Sun, Jul 17, 2005 - Page 3 News List

KMT Chairmanship Election: Hsieh hopes for help to fast-track political reform

WORK AS ONE Premier Frank Hsieh said last night that the new KMT leader would hopefully help the government on reform, and not boycott proposals

By Jimmy Chuang  /  STAFF REPORTER

Premier Frank Hsieh (謝長廷) yesterday said that he hopes the new Chinese Nationalist Party (KMT) chairman would help fast-track pending legislative proposals to get them signed into law as soon as possible.

For the people

"I shall work with the new KMT leader and pass as many proposals that concern the public as possible, so the government can really do more for the people," Hsieh said.

Hsieh made his remarks at a press conference held during a break in a seminar for Executive Yuan employees at the Bank of Taiwan's boot camp in Yangmingshan yesterday afternoon.


He emphasized the importance of a harmonious relationship between the Cabinet and the legislature and said that he was still hoping that lawmakers would help pass pending proposals during the next legislative session, which begins in September.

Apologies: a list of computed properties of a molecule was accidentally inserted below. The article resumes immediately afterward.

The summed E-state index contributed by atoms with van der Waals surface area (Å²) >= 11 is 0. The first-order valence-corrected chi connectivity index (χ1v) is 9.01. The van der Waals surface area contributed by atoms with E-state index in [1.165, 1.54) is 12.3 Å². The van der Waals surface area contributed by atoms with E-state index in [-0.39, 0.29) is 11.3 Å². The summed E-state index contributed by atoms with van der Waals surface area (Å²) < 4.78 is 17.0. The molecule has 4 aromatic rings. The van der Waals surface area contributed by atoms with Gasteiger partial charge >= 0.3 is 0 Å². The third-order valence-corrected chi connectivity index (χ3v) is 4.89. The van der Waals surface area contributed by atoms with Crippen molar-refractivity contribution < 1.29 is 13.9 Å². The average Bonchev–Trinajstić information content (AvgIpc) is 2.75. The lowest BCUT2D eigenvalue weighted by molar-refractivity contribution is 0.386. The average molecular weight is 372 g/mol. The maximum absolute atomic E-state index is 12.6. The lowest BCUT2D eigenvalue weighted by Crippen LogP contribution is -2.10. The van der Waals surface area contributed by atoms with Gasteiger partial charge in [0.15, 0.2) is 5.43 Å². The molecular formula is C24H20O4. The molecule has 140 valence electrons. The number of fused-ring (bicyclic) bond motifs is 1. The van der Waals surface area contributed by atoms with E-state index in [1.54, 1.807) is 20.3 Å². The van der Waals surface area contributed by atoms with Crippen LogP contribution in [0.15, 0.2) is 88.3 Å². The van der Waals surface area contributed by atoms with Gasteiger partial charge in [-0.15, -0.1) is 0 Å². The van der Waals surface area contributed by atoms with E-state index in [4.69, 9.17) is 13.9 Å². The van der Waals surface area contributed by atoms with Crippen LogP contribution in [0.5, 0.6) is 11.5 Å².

"Since the KMT is the major opposition party, it is only natural that I would look forward to its new leader urging his fellow KMT members in the legislature to help us on this," Hsieh said.

Theory explained

In addition, Hsieh once again emphasized his "co-existence" theory by explaining it with a piece of diamond-shaped paper.

"Politics is for the majority of the society, like the middle part of the diamond shape. However, it is my job to decrease the distance between the top and the bottom of the diamond shape and change it into a triangle instead," Hsieh said.

The premier took advantage of the health insurance issue and said, "The Bureau of National Health Insurance is broke because our health insurance covers too many items without increasing personal premiums. Can't we do something to solve the problem?"

The premier also said that constant delays in passing pending legislative proposals are "putting off what you can do today until tomorrow."

Reform delayed

"It is only slowing down reform," he said.

"Logically, as opposition parties, our political rivals should keep on pushing us for more reform legislation instead of boycotting our proposals [for reform] and forcing the process to grind to a halt," Hsieh said.

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